Opened 5 years ago

Last modified 5 years ago

#1849 new enhancement

Document why signature in SSU SessionCreated msg is encrypted

Reported by: zzz Owned by:
Priority: minor Milestone: eventually
Component: www/i2p Version: 0.9.26
Keywords: Cc:
Parent Tickets: Sensitive: no


Add to the SSU overview and/or spec.

Also research in java code, mtn commits, and 10-year-old meeting logs, status notes, and emails for additional info.

<EinMByte> zzz: Ah, I found out why we need to encrypt the signature
<EinMByte> or at least why we do it
<EinMByte> zzz: An attacker could substitute the signature with their own signature, and hence claim to have sent the message
<EinMByte> zzz: But it does not seems to be applicable to I2P, because both parties know each others RI and hence public keys
EinMByte> zzz: It all comes down to whether or not it is feasible for an attacker to intercept the DatabaseStoreMessage?, and substitute it with their own
<EinMByte> But maybe it's a good idea to keep the encryption there anyway, just in case that is probably
<EinMByte> For sure, there MUST be a note on there
<EinMByte> s/there/that


Change History (2)

comment:1 Changed 5 years ago by EinMByte

More information regarding this attack, and also why it is a good idea to sign both X and Y for both parties can be found in Diffie, W.; van Oorschot P. C.; Wiener M. J., Authentication and Authenticated Key Exchanges. (section 5.1).

To elaborate on the above: it seems like the attack is mainly applicable when certificates (issued by a trusted third party) are used to exchange public keys.
In the I2P context, a peer always attempts to connect to a particular router hash (a router is its RI), so it is not possible to substitute the certificate at all. Importantly, this identity information is included in the exchanged signatures.

I think this consideration also rules out the possibility of unknown key-share attacks to which the protocol might otherwise be vulnerable. The appropriate reference here is Blake-Wilson, S.: Menzes, A., Unknown Key-Share Attacks on the Station-to-Station (STS) Protocol.
For STS-ENC (close to our transport protocols), two attacks are described there
1) Public key substitution: the attacker is able to register the public key of one of both parties as their own. This is not possible in the I2P context.
2) An attack based on the assumption that an attacker is able to create an (invalid) RI such that the signature by Alice is also valid for that RI. Such an attack on the ElGamal? signature system (with freely chosen and unchecked parameters) is discussed in that paper, but it is not very practical (and doesn't apply at all to I2P).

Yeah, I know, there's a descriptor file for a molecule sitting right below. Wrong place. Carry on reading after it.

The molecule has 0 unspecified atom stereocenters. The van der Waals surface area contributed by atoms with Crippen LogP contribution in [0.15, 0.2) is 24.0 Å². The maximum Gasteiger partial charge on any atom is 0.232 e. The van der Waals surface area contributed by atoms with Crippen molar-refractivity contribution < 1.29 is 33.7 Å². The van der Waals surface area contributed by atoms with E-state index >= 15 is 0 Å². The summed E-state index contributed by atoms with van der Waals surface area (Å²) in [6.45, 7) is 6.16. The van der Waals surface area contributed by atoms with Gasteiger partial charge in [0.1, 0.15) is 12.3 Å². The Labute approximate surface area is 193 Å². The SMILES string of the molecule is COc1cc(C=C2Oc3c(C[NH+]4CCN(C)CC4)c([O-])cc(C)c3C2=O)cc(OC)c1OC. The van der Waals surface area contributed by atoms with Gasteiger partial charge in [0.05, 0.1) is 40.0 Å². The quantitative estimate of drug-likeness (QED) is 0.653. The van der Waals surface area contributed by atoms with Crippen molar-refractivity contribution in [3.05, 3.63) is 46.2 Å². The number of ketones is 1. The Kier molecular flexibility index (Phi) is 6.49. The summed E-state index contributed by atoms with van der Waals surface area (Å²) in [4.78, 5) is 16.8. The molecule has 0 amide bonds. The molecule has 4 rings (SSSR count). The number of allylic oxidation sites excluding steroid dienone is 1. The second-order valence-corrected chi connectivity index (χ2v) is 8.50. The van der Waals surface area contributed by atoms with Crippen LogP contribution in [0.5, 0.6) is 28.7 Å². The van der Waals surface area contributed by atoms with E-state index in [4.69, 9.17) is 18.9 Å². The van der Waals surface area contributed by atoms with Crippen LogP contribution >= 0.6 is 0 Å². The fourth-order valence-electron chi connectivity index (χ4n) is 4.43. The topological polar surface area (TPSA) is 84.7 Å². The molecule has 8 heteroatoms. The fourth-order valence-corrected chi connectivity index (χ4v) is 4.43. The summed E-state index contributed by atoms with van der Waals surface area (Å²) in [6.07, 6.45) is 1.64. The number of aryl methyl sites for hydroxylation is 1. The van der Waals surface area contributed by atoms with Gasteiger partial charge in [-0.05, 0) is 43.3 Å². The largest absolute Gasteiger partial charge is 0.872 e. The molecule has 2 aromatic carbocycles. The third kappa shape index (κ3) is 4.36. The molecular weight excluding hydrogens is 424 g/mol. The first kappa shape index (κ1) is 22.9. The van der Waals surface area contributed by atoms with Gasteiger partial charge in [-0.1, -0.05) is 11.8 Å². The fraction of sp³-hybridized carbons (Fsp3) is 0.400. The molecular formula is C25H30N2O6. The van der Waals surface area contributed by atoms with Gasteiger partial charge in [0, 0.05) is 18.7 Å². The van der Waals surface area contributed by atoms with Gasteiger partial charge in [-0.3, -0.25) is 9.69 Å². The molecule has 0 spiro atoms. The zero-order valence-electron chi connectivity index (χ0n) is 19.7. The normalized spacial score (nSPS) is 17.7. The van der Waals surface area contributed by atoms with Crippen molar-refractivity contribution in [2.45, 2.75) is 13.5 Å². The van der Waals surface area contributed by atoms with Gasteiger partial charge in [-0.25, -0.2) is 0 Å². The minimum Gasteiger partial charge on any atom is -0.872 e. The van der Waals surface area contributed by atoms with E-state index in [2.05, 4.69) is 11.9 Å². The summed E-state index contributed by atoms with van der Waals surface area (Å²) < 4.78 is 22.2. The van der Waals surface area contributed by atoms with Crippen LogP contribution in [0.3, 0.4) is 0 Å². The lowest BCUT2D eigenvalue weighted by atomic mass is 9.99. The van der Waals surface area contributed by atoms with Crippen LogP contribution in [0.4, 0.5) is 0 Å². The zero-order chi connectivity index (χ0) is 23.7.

So it looks like we don't need the encryption as long as the identity information is being included in the signatures. If this was not the case, consider the following attack

Alice                Mallory                    Bob
X, RH(A) ----------> X, RH(M) ------------------->
<------------------------------------ Y, S_B(X, Y)
S_A(X, Y)----------> S_M(X, Y) ------------------>

Bob shares a key with Alice, but in fact thinks this key is shared with Mallory (unknown key-share attack against the responder).
Even using this weak version of the protocol, you cannot trick the initiator in the same way, because Alice knows that she wants to talk to Bob, and will only accept his signature.

Last edited 5 years ago by EinMByte (previous) (diff)

comment:2 Changed 5 years ago by EinMByte

I'd like to make a correction to the above post: only the initiator (Alice) already knows the RI of the other party (Bob), so it is required after all that Alice encrypts her signature.
It is not true (as I mistakenly assumed) that Bob knows Alice's router hash.

So the attack described above would work in the I2P context (if we didn't encrypt signatures), since Mallory can just recreate the signature with his own router hash included (in the scenario of the above post it isn't included at all).
By making Alice encrypt her signature such an attack cannot work:

Alice                Mallory                    Bob
X, RH(A) ----------> X, RH(M) ------------------->
<------------------------------------ Y, S_B(X, Y)
E_K(S_A(X, Y))-----> E_K(S_M(X, Y)), K?? -------->
                     ^ Mallory cannot perform this operation.
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